from Dr J Watson to Sherlock Holmes Esq:
From the Diary of Dr John Watson.
Holmes was unusually quiet on the trip down to Cornwall and spent most of the journey with his nose in a book (a collection of stories entitled The Apple Tree), which he assured me was ‘necessary research, my dear Watson’ and would say no more on the matter.
Arriving at the village station, we were met by my old pal Tubby Tippy Hedren who allowed me a peck on the cheek, but immediately insisted that I drop the ‘Tubby’ epithet or she would ‘slap ten shades of shit’ out of me. (I assumed she was joking, but though it best to heed her words in case not). Holmes said nothing as we walked to the waiting hackney, though I noticed how he watched Tippy closely, noting her features in that secretive way of his, no doubt filing them away in that rabbit warren of a brain of his for future reference.
We stopped off on the way to the hotel as Tippy was keen to pick up a pair of love birds for a young man she’d taken a shine to, so Holmes and I sat in the cab waiting. After a moment, Holmes leaned forward and muttered,
“You’re a fan of those gaudy fourpenny flicks, aren’t you Watson?” I nodded, wondering where such an offhand comment might be leading. After a moment, he continued: “The rather round gentlemen emerging just now from the shop doorway…isn’t he connected with the film business?” He turned his beady gaze on me and raised an eyebrow.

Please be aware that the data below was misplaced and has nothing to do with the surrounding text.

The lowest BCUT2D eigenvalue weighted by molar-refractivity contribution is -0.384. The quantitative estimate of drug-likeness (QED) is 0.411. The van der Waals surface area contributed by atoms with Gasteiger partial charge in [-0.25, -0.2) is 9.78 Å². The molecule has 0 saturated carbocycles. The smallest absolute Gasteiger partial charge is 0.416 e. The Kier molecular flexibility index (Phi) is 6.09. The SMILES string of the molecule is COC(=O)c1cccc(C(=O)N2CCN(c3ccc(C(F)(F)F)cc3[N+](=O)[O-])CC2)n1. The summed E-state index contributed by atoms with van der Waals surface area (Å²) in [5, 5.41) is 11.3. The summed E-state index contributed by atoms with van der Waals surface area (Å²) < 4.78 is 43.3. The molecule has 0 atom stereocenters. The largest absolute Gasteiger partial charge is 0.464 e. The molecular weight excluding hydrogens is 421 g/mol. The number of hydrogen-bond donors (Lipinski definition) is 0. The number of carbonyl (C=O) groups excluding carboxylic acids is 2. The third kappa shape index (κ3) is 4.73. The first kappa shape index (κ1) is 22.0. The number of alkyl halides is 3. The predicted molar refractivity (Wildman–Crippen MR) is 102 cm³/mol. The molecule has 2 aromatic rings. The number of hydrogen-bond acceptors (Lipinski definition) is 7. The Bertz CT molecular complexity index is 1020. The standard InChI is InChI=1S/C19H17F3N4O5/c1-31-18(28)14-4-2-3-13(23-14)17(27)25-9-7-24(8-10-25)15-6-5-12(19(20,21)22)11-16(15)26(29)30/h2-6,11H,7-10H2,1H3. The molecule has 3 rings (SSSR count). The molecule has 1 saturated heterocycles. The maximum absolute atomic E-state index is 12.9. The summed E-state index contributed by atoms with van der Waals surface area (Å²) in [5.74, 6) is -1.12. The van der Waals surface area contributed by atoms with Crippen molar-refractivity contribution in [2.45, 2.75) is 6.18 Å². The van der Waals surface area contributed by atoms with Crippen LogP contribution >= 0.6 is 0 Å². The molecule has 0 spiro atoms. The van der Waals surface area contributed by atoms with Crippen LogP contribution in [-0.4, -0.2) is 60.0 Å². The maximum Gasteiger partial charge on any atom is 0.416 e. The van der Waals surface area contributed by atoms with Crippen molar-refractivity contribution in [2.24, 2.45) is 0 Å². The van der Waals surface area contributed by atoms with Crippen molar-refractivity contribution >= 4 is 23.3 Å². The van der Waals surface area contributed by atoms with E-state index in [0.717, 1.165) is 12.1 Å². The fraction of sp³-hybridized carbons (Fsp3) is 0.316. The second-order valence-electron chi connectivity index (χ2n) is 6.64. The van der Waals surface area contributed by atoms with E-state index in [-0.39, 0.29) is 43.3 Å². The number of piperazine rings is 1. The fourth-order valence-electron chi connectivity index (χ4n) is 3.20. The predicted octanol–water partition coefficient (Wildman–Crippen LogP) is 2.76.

I glanced at the man in question who was by now scuttling along the street with a couple of toy poodles in tow. “Ah yes,” I nodded, “I believe it’s that chap Alfie Hitchcock. Noted for appearing unobtrusively in his own films.”
Holmes snorted. “Unobtrusively, my arse. These artistic types are al the same – drowning in their own self-importance.”
“Oh, I don’t know…” I began, defensivley.
“Tell me what you see, Watson,” said Holmes suddenly, in that rather deliberate, slightly accusing voice of his, as if I’d clearly missed some obvious clue.
I looked across at the shop where Tippy was still talking to an assistant. “Well, er..”
Holmes laughed harshly. “Not in there, dolt!” He thrust an arm upwards. The sky, Watson, the sky”.
Leaning out of the window, I did as I was asked and at once took in a very peculiar scene: above us along the gutters and gable ends of the shops and houses were hundreds of birds, sitting in long rows as if attending some sort of mass gathering. I moved across and peered out of the other side of the cab – it was the same, everywhere, hundreds of birds, starlings, seagulls, cormorants, even the occasional kestrel.
“How very queer,” I said.
“Queer indeed, Watson,” said Holmes. “Quickly!” And with that he jumped from the cab and ran into the shop. I watched helplessly as he dragged Tippy and her purchase out into the street and pushed her into the cab. As soon as they were seated, Holmes rapped on the window and the cab lurched away.
“What the f…” Tippy started, but Holmes held up a hand, silencing her instantly.
“Look here,” he whispered, lifting the cage onto his knees. “See how they watch us, peering, scrutinising our every move.”
“They’re just love birds Mr Holmes,” said Tippy, reapplying her makeup. “Harmless love birds.”
Holmes laughed his harsh laugh again. “Love birds they may be, Miss Hedren, but harmless…never!”
To be continued…